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How have helmets developed over past years?

Discussion in 'Riding Gear and Bike Accessories/Parts' at netrider.net.au started by Rolly16, May 13, 2012.

  1. Hey, this is for a current research project I am conducting.

    What are your experiences on how the design and function of helmets have developed over past years?

  2. Lighter
    Ventilation has improved significantly.
    Background Noise levels have been reduced.
    Controlled deformation of liner materials have been introduced after studies of brain injuries after accidents.
    Visor change management is much easier.

    They are the things I have noticed.
  3. For me, who started with "jet style" open face helmets in the 1960s, and graduated to heavy, restrictive, excessively stiff-shelled (but oh-so stylish) Bell Stars, I and II, I think the move to lighter shells, better brain-protecting linings, more durable visors, and better ventilation have been excellent. I use a Nolan N102 flip-front, and the convenience and protection offered by that, for me, is the ducks guts in design evolution.
  4. Flip up. dual visors. Reevu
  5. I'd concur with most of cjvfr's list, although I'd put a question mark against "stronger". Less liable to brittle failure maybe would be a better term.

    Something else that seems to go in waves is the availability of open-face designs. Way back when, nothing else existed, until Bell started making the Star and it's descendants. Then, as open-face lids became less popular, it became very hard to find a good quality one at a sensible price. When I was looking in the late 80s it was rare to find a selection of more than two or three models, even in big retailers, which made finding a good fit. Now, with the cruiser and scooter booms, there's a bit more choice again.

    As noted, visor technology has advanced significantly. Early, and even not so early, full face lids had visors that attached with four press stud fasteners, the upper two acting as hinges and the lower two keeping the visor shut. Needless to say it was impossible to open a visor quickly. Visors were also available for open face helmets which attached in a similar manner but which couldn't be raised at all. A mate had a Shoei full face bought in late 1983 which had a press stud visor, so the system lasted a surprisingly long time. Press stud visors for OF helmets were certainly still around in 1990 and possibly later.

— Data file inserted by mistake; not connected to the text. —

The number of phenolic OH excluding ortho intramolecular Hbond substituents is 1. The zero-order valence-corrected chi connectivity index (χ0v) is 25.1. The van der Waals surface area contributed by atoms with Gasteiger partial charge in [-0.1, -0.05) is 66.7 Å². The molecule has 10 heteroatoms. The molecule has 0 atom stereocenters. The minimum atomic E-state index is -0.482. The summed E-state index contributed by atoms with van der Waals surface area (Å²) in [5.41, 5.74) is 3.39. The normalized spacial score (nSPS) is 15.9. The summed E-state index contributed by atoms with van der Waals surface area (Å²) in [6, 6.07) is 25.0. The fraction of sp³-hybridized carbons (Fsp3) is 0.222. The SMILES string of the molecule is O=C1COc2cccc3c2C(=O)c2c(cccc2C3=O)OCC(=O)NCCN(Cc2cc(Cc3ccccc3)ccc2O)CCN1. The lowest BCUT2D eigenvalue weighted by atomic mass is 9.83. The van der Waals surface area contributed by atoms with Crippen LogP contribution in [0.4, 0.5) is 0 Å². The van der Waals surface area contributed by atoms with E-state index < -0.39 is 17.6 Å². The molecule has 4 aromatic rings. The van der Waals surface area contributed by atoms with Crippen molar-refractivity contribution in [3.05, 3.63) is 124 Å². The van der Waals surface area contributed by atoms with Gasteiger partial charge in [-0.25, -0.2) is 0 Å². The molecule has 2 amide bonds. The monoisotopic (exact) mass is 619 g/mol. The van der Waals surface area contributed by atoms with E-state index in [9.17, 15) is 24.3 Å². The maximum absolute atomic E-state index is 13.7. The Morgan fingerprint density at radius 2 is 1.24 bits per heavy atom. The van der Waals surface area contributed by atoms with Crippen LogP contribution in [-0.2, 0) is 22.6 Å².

6. Cheers guys, yor input is very much apreciated.

    From dodgey tests run by myself, I have receieved mixed results regarding the penetration protecting abilities of helmets.

    A 17yr old rf700 Shoei performed appallingly in the tests, however a Nolan n27 of similar year had out performed a Shark Rsf and received similar results to a 2011 HJC is-16.

    Looking forward to reading more experiences.

  7. TBH I'm not sure if the penetration resistance of a helmet is its most important quality. I'd be willing to bet that the majority of blows to the helmet are from single impacts to flattish surfaces (ie the road, car panels etc.) with the next largest group being to edges (kerbs, car window surrounds) and only a tiny proportion to anything spiky. Getting tangled up in the handlebars/controls is about the only likely scenario I can see here, although I guess running into trees/undergrowth provides some potential.

    Overall, a more penetratively resistant shell is also likely to be more rigid and may reduce the flattish surface impact protection. I'm not sure if that's really a good trade off.
  8. I luv Sienfelds take on Helmets.
    We evolved into a lifestyle where we kept hitting our heads.
    So instead of changing our lifestyle. We invent the helmet so we can keep our head bashing lifestyle.
    Sorry thought it was funny.
  9. I have some numbers for you.
    I have a Shoei S-12 that I bought around 1976. No, I wouldn't dream of using it, it's a relic.
    My current helmet is a Shoei TZ-X.
    Apart from the obvious differences in features, the newer helmet is bigger. About 6mm thicker than the old one.
    The S-12 still has a sticker inside claiming a weight of 1360g. Actual weight with visor is 1442g.
    The TZ-X has a claimed weight (according to their website) of 1400g. Actual weight with visor and optional 'Whisper Strip' (probably around 50g) is 1716g.
  10. PatB - I totally agree. Unfortunately proper testing equpiment was wayyy out of my reach so a penetration test was the only test available.

    Grange - Cheers mate. Those links were very helpfull. They were a great read!

    Algroover - Thats fairly interesting. So helmets havn't neccessarily gotten lighter?